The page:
Title : The Bride Test
Author : Helen Hoang
Series : The Kiss Quotient (book two)
Format : eARC / paperback
Page Count : 315
Genre : contemporary romance
Publisher : Berkley / Atlantic
Release Date : May 7, 2019

Reviewer : Hollis / Micky
Rating : ★ ★ ★ ★ / ★ ★ ★ ★


Hollis’ 4 star review

She got you a mail-order bride from Vietnam, Khai.
Why do you say it so it sounds so bad? She’s not a ‘mail-order bride’. I met her in person.

Like pretty much everyone else in the world, I loved THE KISS QUOTIENT. I was so excited when Hoang announced a companion to her world that would not only feature a male lead with autism, though would not be quite like what we experienced with Stella, but would be equally diverse, too. And I really did enjoy being inside Khai’s head. When he wasn’t breaking my heart, that is. Esme, too, was a wonderful heroine. Strong and determined but taking chances, and risks, not for personal gain — or, rather, not only for it — but for her family.

She didn’t need a rich man. She just needed someone who was hers.

The conflicts in this story, Khai’s belief that he’s unable to feel emotion (and, conversely, his inability to handle soft touches and how instead he needs to be handled firmly, held tightly), and Esme’s self-worth as an uneducated immigrant, feel genuine and real; and reading the author’s note helps to explain why these characters resonate so strongly. Khai’s brother, Quan, is a character I want to know more about, too, because he all but leapt off the page at me. Plus, yeah, I want more.

It was easier to keep people at arm’s length when it was for their own good instead of his. That way, he got to be a hero instead of a coward.

However, I’ll admit that this read didn’t consume me the way THE KISS QUOTIENT did. While I so loved when these two got together (hell, even the build-up and the way Esme’s presence wreaked havoc on Khai was fabulous), even if they weren’t yet on the same page, even if they had yet to divulge all their secrets, it was something of a slower start, and as much as I loved these characters, I think I still wanted.. more. I did love the epilogue, though, which I thought to be a much more reasonable ending after all the dramatic excitement just before the final chapter. But that’s all I’m saying.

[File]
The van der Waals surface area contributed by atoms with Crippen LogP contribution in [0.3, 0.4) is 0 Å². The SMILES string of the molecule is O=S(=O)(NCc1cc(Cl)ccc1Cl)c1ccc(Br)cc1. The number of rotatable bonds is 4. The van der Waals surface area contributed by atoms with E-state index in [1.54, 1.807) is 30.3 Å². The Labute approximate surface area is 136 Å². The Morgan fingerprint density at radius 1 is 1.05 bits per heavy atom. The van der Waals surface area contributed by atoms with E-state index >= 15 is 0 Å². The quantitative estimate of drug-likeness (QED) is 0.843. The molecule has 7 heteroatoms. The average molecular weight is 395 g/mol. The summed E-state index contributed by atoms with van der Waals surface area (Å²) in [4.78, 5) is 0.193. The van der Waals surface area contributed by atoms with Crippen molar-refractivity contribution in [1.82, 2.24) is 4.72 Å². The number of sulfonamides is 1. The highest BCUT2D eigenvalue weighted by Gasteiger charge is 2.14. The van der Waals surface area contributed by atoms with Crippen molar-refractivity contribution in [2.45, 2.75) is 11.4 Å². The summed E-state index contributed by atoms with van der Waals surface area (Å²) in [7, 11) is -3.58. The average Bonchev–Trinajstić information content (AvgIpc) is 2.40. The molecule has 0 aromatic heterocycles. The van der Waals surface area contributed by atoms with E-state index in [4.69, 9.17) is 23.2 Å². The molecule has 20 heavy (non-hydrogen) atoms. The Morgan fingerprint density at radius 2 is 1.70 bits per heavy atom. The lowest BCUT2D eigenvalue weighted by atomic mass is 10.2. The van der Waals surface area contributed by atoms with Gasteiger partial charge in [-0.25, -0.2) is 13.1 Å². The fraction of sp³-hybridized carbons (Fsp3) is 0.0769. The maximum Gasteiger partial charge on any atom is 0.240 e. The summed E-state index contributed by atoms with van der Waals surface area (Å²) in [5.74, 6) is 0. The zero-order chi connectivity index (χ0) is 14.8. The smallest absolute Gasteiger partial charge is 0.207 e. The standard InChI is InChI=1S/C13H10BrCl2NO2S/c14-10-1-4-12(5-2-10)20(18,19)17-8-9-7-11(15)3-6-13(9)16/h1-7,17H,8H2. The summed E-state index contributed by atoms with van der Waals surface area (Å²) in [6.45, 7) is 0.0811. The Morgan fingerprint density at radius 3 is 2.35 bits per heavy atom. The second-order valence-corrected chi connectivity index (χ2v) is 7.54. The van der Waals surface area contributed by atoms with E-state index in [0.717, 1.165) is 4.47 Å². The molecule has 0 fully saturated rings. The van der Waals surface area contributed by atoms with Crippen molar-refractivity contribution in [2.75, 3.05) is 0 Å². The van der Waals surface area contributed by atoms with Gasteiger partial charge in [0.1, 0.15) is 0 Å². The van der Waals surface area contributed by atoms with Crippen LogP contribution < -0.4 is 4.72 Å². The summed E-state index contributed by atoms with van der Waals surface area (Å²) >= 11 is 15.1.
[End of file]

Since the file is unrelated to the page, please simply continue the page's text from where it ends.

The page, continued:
He was strange and tactless and very possibly an assassin, but when she looked at his actions, all she saw was kindness.

Should you read this? Absolutely. Will it overtake your love for the THE KISS QUOTIENT? To each their own. It’s definitely a sweet, funny, swoony, and a totally worthy addition to the author’s little universe.

** I received an ARC from Edelweiss and the publisher (thank you!) in exchange for an honest review. **


Micky’s 4.5 star review

How do I follow up Hollis’ and many others’ reviews of this rather special book? I don’t know but I’m going to give you a snapshot of my experience. Hold on while I gush because a mail-order bride story with diverse representation, you say. Signed up.

What starts off as an interesting Vietnamese character, My, quickly transports to the US where My renames herself Esme, ready to take on the challenge of being the wife-to-be for Khai. Esme was a ball of self-proclaimed inadequacy, desperate to provide for her family. The slow transformation of a twinkling of Esme’s self-belief and beginning to live for herself was beautiful as it unfolded. I was drawn to her humility, her heart on her sleeve and genuineness.

“Sky and earth, she wanted to taste that smile. And each of those dimples.”

Khai didn’t feel or emote and despairing, his mother went on a special mission to find him a wife, a companion. Khai didn’t know what he wanted or needed, he lived by his routines and the satisfaction in intellectual tasks. However, in little ways, Khai was a stand-up guy for his brother and his mother that gave insight into the caring man he could be. This book brought such believable character development as he navigated the heart connection and sexual attraction.

There wasn’t one thing I didn’t enjoy about this story. It was engaging, it represented topics that we need to read and hear about more, such as, immigration, autism spectrum disorders, poverty and access to education. Helen Hoang wove these issues seamlessly without pontificating, through real lives. Most of all, I adored Khai and Esme, together, apart, awkward and yet natural together, fish sauce and all.

“Her curves fit to his hollows, soft to hard, smooth to rough, the perfect debit to his credit.”

Thank you Atlantic books for the review copy, I feel lucky to have read this early.